Lots of hypocrisy in the West. But I think it all boils down to respect.

    And once again a comment which was only supposed to be a couple of lines ends up as a long rant :)
    All I’m saying is that its a very complicated issue and there is no black and white answer to it.

    By the way: enjoy how you guys stick out your necks with your opinions even if I don’t always agree with them. Lots of really boring bloggers out there who just write fluff stories or pose in bikinis. Always enjoy reading your blog :)

    Frank (bbqboy)

    • Ashray Says

      HI Frank

      Thanks for the comment and words of encouragement :)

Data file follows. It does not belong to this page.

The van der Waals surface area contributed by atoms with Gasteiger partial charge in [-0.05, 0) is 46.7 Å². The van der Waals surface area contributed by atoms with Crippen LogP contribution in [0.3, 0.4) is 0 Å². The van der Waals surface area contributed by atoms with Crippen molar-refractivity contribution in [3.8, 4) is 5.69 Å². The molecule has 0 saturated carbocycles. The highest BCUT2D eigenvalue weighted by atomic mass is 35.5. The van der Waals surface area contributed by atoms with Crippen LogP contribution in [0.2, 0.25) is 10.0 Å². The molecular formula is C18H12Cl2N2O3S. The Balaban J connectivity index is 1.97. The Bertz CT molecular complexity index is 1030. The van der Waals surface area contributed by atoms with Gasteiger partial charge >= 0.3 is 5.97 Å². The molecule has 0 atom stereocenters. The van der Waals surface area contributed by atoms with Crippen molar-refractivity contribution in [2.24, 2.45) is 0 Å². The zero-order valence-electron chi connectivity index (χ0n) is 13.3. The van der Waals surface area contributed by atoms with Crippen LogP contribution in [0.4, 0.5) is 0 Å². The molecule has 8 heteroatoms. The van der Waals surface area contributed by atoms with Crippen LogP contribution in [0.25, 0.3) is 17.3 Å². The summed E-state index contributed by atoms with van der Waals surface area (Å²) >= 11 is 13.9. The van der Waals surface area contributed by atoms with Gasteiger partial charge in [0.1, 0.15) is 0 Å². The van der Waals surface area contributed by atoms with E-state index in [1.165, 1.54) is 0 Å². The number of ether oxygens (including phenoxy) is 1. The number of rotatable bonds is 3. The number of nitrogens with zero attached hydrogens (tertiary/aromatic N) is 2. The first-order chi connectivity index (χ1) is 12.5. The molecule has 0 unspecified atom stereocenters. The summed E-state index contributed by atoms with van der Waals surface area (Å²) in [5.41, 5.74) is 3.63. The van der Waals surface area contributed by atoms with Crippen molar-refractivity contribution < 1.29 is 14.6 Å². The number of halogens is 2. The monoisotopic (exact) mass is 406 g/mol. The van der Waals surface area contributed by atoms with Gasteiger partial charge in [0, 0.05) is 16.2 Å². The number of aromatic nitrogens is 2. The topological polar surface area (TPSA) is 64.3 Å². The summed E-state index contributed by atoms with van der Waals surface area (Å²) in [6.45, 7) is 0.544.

I did mention in the article that different cultures view free speech differently. I didn’t want to go down that route because the debate with the ‘I am Charlie’ and ‘I am not Charlie’ has pretty much boiled down to an Us Vs. Them argument. For me, as a person who grew up in India the idea of free speech definitely includes respect. I come from a country with enormous diversity in religion, culture, food, etc. As such, it’s always been ‘normal’ to not insult someone else’s god/beliefs. We wouldn’t even do that in the name of free speech.